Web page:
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Working the Graveyard Shift Could Lower Your Sperm Count and Sex Drive

Yet another way blue-collar workers are getting hosed

Working the graveyard shift is already linked to a number of health problems — increased risk for obesity, heart attacks, breast cancer and diabetes; reduced serotonin levels, a shorter lifespan and bad sleep habits. But new research out of the Baylor College of Medicine in Houston found that disrupted sleep is linked to erectile dysfunction and urinary issues, and shift work is linked to lower sperm count, WebMD reported. Researchers don’t know if working the night shift is the direct cause, just that men who experienced infertility did so at greater rates when they also worked the graveyard shift.

The research, led by Dr. Alex Pastuszak, looked at three groups of men: 75 infertile shift workers, 96 infertile men, and 27 fertile men who’d recently had children. Two studies also surveyed 2,500 men about urinary issues. Of the infertile men, the shift workers were found to have significantly lower sperm counts, lower testosterone and more symptoms related to their lower testosterone.

“We know that shift work can disrupt circadian rhythms and disrupt normal hormonal function,” Pastuszak told WebMD. “Shift work can also put people at risk for shift-work sleep disorder, which causes insomnia or excessive sleepiness and a reduction of total sleep time due to a work schedule.” Pastuszak said he thinks the issue is that too much or too little sleep changes hormone levels and the genes that matter in sperm production.

(The research is being considered preliminary until it’s published — it was only presented at the American Urological Association’s annual meeting this month.)

The problem is that going against the body’s natural urge to sleep at night is an enormous effort for which workers pay a price.

While some people are night owls who take to the night shift and love it, others are enacting a constant battle to reorder their bodies to an abnormal pattern, fighting sleepiness and pounding caffeine to make it through the night, then hitting the hay when everyone else’s alarm is going off.

And while many of those who work while the rest of us sleep are well paid white-collar workers — ER doctors, funeral directors, air traffic controllers — the majority are cops, firefighters, truck drivers, service workers and the like.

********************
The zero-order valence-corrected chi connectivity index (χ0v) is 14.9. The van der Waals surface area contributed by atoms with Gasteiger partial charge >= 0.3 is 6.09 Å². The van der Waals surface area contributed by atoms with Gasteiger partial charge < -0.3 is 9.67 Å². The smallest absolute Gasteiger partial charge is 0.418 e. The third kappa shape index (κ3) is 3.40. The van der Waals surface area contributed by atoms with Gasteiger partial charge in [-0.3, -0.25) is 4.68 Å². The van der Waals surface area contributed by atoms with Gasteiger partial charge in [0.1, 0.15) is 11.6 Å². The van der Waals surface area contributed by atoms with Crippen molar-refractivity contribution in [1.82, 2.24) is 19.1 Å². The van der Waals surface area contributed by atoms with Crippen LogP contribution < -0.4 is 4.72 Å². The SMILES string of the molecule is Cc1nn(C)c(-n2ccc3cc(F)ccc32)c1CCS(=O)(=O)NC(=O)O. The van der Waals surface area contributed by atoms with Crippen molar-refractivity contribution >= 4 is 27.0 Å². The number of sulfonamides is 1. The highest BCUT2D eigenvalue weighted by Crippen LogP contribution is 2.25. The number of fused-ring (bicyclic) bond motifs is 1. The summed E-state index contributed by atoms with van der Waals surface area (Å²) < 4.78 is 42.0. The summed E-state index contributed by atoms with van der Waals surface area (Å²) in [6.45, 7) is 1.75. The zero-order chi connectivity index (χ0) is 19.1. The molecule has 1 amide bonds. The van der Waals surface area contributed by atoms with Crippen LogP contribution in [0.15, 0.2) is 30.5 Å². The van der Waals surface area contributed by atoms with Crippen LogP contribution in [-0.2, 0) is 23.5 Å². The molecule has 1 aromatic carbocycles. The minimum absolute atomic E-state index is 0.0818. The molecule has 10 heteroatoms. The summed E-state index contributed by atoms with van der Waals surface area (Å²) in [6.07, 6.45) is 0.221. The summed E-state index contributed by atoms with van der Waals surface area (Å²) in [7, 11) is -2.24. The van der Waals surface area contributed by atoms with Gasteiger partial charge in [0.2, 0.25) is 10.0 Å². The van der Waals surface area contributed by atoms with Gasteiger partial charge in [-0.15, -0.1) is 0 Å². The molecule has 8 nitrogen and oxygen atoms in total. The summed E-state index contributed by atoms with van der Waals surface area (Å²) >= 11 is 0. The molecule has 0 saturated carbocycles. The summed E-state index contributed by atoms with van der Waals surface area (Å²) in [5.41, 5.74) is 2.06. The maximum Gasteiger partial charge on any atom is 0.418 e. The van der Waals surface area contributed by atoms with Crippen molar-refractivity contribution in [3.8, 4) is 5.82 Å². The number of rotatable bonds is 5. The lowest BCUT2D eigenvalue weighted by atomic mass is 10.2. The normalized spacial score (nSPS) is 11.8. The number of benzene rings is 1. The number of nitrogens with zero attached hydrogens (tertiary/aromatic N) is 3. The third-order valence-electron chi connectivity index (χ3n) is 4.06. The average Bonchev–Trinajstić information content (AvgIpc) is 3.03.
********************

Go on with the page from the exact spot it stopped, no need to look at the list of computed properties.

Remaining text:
Around 1.3 percent of the 27 million Americans in managerial or professional roles work the night shift, PBS reported. The lion’s share of night workers are in blue-collar roles:

Of the over 11 million service workers (which include those in protective services, food service, and cleaning services), 6.5 percent work the night shift and 10.8 percent work the evening shift (U.S. Bureau of Labor Statistics).

Of the over 14 million operators, fabricators, and laborers, 7.4 percent work the night shift and 7.7 percent work the evening shift (U.S. Bureau of Labor Statistics).

About 60 percent of those jobs are held by men, at an average age of 38. Some 70 percent say they cut back on sleep regularly to accommodate the schedule, and over half report dealing with moderate fatigue all the time. It’s not all bad — they’re free during the day, after all, and as a result, at least get about an extra half-hour with their children compared to 9-to-5 workers.

But the choice to take an overnight shift is typically economic, not a personal preference. That such a choice may threaten a man’s ability to father children because he needed to make ends meet is just one more price blue-collar workers pay just to keep their heads above water.

It is, however, possible to buffer against some of these effects. Pastuszak recommended that overnight workers be vigilant about getting regular sleep and avoiding the disruptions that can mess with an already tenuous situation. Caffeine, booze and bright screens should be avoided before bedtime. Easier said than done, though, since those things are often used to get through that night shift in the first place, or unwind when it’s done.